The key thing is, I also explained to those in charge exactly why I was making that decision. I made my feelings very clear. Did it change things there and then? No. Of course not. But at least I ensured that those who did go, and those who were in charge of the tour could not say they weren’t aware of the issues.
I am more than aware of the fact that local people need to earn a living through tourism. It is one of the ways responsible tourism can ensure that it is a sustainable and ethical alternative to other forms of negative impact tourism or destructive resource exploitation. However, that does not mean that it is right for animals to be negatively exploited and harmed in the process. Locals needing to earn a living is not, and should never be, an excuse for animal or wildlife abuse and exploitation.
There are just too many examples now of ethical and responsible forms of wildlife tourism where the animals are looked after and cared for properly is significantly more profitable.
So as everyone else clambered onto their horses and set off in a cloud of dust, myself and a couple of other conscientious objectors set off on foot to climb the rest of the way to the caldera. It wasn’t an easy trek, it was a fair distance across a gradually increasing incline and each step was a struggle because of the dust. The crowds of people milling about, the dirtbikes racing across the plain as if it was some sort of hellish rally and streams of people on horseback pushing past an increasingly narrow trail the higher we got just made it all the more unpleasant.
I finally reached the bottleneck at the crater, out of breath, my eyes stinging and desperately wishing I hadn’t used up the last of my water a good distance back, and squeezed my way onto the edge to get the view everyone had come here to see.
And I have to admit it was impressive.
There is a reason why Bromo Tengger Semeru National Park is an extremely popular tourist attraction. The view, both from a distance and up close is frankly stunning. The view itself is a worthwhile addition to anyone’s bucket list. Hell, just the fact that you can say you have peered down inside an active volcano is worthy of that!
It is just such a shame that the authorities aren’t managing the tourism there better. Tourism should be a force for good and there are so many case studies now where well managed and controlled tourism has had a hugely positive impact on the natural environment, resource management and local human and wildlife populations. There is simply no reason anymore not to manage and control tourism to gain that positive effect. But that simply isn’t happening here.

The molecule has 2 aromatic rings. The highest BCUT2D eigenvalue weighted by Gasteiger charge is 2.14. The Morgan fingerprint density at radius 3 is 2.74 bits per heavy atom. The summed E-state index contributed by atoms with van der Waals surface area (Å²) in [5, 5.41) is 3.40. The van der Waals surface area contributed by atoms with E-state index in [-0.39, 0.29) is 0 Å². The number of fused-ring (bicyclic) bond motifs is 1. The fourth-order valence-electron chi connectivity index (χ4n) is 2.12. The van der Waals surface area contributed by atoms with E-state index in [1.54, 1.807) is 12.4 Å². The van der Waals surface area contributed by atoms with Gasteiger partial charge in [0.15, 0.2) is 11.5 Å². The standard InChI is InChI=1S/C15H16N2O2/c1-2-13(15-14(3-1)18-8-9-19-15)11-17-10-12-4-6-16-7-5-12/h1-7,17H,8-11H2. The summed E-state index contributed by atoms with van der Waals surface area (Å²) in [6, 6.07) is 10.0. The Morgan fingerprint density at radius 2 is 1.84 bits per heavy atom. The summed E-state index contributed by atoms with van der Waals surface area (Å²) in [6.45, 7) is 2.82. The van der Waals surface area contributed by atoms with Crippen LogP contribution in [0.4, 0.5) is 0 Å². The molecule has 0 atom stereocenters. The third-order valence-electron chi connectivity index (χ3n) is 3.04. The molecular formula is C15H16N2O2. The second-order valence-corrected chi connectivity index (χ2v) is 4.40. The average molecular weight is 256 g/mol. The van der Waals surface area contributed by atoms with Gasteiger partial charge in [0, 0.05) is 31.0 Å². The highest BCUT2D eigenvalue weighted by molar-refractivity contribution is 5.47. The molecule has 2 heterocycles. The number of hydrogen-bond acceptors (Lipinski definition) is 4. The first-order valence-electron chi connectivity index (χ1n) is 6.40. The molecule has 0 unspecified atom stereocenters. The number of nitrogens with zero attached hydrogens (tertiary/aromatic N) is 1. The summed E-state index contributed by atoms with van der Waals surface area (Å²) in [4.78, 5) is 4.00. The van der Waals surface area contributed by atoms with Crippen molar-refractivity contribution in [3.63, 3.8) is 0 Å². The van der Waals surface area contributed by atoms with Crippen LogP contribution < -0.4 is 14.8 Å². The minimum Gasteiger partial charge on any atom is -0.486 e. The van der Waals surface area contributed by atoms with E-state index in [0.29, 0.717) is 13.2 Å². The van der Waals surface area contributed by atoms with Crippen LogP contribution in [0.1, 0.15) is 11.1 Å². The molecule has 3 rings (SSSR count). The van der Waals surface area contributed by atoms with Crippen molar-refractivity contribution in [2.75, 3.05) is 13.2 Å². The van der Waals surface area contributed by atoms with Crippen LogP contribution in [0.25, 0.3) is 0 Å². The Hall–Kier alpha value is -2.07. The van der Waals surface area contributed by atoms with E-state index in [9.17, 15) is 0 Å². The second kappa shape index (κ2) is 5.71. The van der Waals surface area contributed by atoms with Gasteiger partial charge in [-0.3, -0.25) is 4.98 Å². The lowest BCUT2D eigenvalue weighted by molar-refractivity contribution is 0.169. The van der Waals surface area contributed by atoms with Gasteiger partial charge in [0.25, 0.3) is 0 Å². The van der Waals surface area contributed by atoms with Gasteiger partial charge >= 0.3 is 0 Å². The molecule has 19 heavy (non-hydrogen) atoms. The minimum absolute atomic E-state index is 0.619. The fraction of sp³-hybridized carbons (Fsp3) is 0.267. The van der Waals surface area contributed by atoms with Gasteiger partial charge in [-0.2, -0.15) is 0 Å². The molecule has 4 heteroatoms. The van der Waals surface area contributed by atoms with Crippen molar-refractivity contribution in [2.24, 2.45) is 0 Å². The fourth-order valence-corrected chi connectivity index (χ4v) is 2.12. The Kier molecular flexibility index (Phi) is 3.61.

But it is the welfare of the horses that I am most disheartened about. It is a shame many of the people who arrived onto the volcano with me decided to get on the horses and trek to the top, maybe they didn’t know any better maybe they did, I don’t know. All I know is that these workhorses are not being treated to standards that I would consider humane or ethical, and I urge each and every one of you to not ride them if you do go to Mount Bromo.
Because don’t get me wrong, parts of the ‘mount Bromo experience’ are wholly unpleasant, the cannonball run for the sunrise tour, the dust, the exhaust fumes and the pollution, the crowds and the atmosphere, but the views are spectacular. You have to decide for yourself if you think seeing those views are worth the experience.
But one thing there is no excuse for is wildlife abuse and exploitation. One thing you should never support is the mismanagement and profiteering of any animal for greed. So I urge you all if you do make the trip to mount Bromo, just walk, don’t ride. The trek is harder yes, it isn’t pleasant, but it isn’t for the horses either and by taking that trek yourself you are saving at least one horse the experience of lugging you up there.
If more people did that and explained why they were making that choice, then maybe those responsible for the horses would be forced to make their conditions and treatment much more responsible and humane.
What do you think about wildlife tourism? Would you have ridden those horses? I would love to hear your thoughts in the comments section below or on my Facebook or Twitter pages and please feel free to share it with any or all of the social media buttons. If you want to get more great backpacking tips, advice and inspiration, please subscribe to updates via email in the box to your right.
This article was written in partnership with the Indonesian Ministry Of Tourism as part of the #WonderfulIndonesia campaign. The views and opinions expressed are entirely the authors own based on personal experiences when travelling and are honest and factual without any bias.